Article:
My Cherokee teacher, Will Rockingbear, says that he never met a belief of his that was not a lie and therefore he has no beliefs that he has to cling to and defend with his life. He also speaks of our thoughts being our prayers. What we think about is what we project out into the ethers and is what returns to us. So if I “believe” the world is a scary place and that no one can be trusted and that I am alone, I will pretty assuredly create that reality for myself and it will be reflected back to me in my environment. Much of what we believe and feel comes from “faulty” thinking that we have the power to change. One of the gifts that two-leggeds were given is the ability to discern and choose for ourselves.
In this ceremony we create sacred space by opening the directions, the fire being the center direction To indigenous people everything is real and alive so the fire is a being that we can ask for assistance. We consider the plants, stones, trees, animals, elements to all be our relations and therefore are never alone. We also all have guides and protectors in the spirit world that assist us all the time but who are more available when we ask for what we need/want. With all this assistance we release old beliefs, patterns, relationships, self- concepts, thoughts or other things that impede our growth into the ceremonial fire. We can watch them be consumed by the fire and then plant something else in the space we have vacated. Once free of these self-imposed limitations we can consciously choose our beliefs and behaviors thereby taking full responsibility for our lives. In this way our lives can “grow corn” (Will Rockingbear) and we can observe ourselves living our dreams.
In our modern day world this is similar to the thought changing and stopping strategies that CBT offers only it encompasses our whole being in very real ways that are less conceptual and more concrete. This is where we move from talking about what we wish were different in our lives into the realm of action. When we find ourselves coming to the same impasse time and again, dealing with the same problem over and over we have the opportunity to literally release the old into the fire and to grow something new. In the animal world the lizard can regenerate its tail but we can breathe new life into our minds by planting seeds and cultivating them with our loving attention.
If the old thought or habit resurfaces we simply have to remember that we put it in the fire. Without taking action we remain in a state of readiness but never actually become the change we want to see in the world. Change must begin within us and radiate out as we are the only ones who can change our outlook, thoughts, feelings or behaviors. While we all have baggage, trauma and difficulties to overcome it is not what happens to us that matters as much as how we respond to it that determines our emotional health. The fire ceremony helps us to take charge of our own lives and to relinquish feelings of victimhood, entitlement, fear, apathy and to choose the way we want to be living our life.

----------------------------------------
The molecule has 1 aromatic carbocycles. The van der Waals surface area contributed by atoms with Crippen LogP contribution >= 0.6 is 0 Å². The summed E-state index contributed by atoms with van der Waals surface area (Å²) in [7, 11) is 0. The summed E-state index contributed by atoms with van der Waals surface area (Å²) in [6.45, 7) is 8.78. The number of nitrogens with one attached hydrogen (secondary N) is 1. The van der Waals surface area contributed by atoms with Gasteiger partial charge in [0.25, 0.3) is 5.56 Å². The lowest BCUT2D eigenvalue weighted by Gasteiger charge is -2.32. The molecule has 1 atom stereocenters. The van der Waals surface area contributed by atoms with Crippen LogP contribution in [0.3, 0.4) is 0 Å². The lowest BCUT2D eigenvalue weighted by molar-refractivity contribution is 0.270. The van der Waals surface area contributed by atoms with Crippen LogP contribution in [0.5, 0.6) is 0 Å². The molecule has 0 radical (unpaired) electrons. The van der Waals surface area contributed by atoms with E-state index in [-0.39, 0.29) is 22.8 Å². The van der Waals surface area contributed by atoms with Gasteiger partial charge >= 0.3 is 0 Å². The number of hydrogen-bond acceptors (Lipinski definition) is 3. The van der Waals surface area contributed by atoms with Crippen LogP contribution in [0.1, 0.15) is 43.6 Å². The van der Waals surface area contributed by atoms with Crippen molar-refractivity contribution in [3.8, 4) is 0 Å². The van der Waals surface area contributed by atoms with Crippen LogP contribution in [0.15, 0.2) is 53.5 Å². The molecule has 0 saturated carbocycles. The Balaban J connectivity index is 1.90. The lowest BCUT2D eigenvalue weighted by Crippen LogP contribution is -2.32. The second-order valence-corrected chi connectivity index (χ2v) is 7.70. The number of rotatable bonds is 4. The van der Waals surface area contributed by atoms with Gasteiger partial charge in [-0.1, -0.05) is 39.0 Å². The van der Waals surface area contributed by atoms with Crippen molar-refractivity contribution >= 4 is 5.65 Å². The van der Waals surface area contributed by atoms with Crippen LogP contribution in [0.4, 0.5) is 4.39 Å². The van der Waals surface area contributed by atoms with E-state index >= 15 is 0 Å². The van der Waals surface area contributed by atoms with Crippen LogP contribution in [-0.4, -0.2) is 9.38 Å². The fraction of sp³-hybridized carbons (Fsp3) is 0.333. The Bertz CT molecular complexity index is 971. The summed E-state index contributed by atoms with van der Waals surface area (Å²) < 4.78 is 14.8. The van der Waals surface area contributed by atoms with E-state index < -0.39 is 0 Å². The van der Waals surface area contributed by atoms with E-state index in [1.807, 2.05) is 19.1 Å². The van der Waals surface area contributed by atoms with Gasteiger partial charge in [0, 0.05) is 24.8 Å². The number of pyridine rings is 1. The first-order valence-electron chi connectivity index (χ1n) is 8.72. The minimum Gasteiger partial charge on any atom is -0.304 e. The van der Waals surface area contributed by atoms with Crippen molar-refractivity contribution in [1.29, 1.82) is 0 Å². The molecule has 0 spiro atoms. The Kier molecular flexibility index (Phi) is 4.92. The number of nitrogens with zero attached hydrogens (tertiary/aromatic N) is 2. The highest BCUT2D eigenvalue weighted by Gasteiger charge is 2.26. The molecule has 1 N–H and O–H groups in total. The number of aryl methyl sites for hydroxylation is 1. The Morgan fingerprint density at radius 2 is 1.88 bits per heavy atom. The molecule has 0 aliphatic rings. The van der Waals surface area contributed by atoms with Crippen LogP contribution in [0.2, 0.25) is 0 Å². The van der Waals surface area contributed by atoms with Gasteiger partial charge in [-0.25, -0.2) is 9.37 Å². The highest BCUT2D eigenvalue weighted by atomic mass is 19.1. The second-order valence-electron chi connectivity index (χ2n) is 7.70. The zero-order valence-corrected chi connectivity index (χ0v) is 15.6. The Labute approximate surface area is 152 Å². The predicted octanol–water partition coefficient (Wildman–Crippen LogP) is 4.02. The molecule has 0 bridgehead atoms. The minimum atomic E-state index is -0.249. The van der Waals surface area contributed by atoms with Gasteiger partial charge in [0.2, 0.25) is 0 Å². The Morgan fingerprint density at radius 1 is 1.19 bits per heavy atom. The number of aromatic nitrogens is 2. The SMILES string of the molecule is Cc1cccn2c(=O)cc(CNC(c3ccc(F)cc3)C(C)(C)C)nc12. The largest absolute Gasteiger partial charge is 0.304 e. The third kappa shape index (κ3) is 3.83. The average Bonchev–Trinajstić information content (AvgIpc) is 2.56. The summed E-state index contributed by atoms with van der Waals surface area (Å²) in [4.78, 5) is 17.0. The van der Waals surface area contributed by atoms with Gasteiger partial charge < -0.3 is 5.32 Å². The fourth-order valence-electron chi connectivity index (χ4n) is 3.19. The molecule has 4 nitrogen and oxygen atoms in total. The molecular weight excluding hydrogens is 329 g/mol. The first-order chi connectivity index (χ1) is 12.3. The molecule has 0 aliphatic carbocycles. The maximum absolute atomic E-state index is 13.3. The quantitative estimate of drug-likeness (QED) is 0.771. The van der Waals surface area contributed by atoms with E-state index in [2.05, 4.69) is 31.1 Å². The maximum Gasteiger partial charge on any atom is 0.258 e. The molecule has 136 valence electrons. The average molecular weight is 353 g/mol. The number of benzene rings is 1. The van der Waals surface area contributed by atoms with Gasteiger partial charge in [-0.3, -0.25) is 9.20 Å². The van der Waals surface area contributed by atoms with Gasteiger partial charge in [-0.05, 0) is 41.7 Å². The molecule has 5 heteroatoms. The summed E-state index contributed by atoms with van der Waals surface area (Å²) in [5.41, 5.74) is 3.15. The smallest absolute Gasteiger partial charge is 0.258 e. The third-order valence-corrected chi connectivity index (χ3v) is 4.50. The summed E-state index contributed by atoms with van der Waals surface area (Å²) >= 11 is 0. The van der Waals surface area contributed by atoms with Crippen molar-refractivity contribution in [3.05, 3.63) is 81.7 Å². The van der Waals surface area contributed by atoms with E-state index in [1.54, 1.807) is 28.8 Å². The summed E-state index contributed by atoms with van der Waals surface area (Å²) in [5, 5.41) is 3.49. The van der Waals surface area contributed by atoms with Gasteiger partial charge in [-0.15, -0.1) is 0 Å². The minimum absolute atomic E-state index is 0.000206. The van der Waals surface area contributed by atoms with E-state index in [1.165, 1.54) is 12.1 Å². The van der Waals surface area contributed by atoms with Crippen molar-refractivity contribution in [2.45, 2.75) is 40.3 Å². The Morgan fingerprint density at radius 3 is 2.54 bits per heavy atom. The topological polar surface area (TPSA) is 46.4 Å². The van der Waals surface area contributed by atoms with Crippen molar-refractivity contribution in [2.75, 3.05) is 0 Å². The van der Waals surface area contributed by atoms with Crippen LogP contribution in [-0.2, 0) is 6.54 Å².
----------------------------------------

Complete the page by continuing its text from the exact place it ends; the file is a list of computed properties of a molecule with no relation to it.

Spring Conference Schedule
Wednesday, April 25, 2012
Speaker: Rev. Marcia McQueen, MDiv, BCC, Director of Chaplaincy Services, Morehead Memorial Hospital
|7:00pm-8:30pm||“An Introduction to Narrative Ethics: New Approaches in Dilemmas of Illness”|
“This session will introduce a new approach to consideration of ethical dilemmas; will review the principle-based approach; and those present will discuss and analyze cases using both approaches for comparison and contrast.”
(The content is based on materials shared by Craig Irvine, PhD from Columbia University and John Moskop PhD of WFU School of Medicine at a seminar entitled “Practicing Medicine is Practicing Ethics.”)
Thursday, April 26, 2012
|9:15-10:45am||Session 1 – “Chronic, Progressive Illness: “We are poorly informed and over-treated”|
|1:30-3:00pm||Session II – “The Chaplain’s Role: A detailed response about our work thus far”|
|4:00-5:00pm||Marion Lieberman – didactic on her shamanistic training in psychotherapy and description of Fire Circle Ceremony|
|6:00-7:00pm||Banquet & Chaplain of the Year|
|7:30pm||Fire Circle Ceremony|
Friday, April 27, 2012
|10:00–11:30am||Session III –“Panel Discussion” with Jay Foster, Dr.’s Bain and Moskop|
Member fees – $85.00
Non-Member fees – $100.00
Room rates include lunch and Banquet Dinner on Thursday and breakfast on Friday
Single room per night – $90.00
Shared room per night -$45.00 per person*
* There will be a place on the registration to list your roommate’s name. Each person registering needs to list their roommate. If you do not have a roommate, enter shared room and put in the space provided that you request a roommate.
Your banquet fee is included with your registration
$25.00 for non-registered guests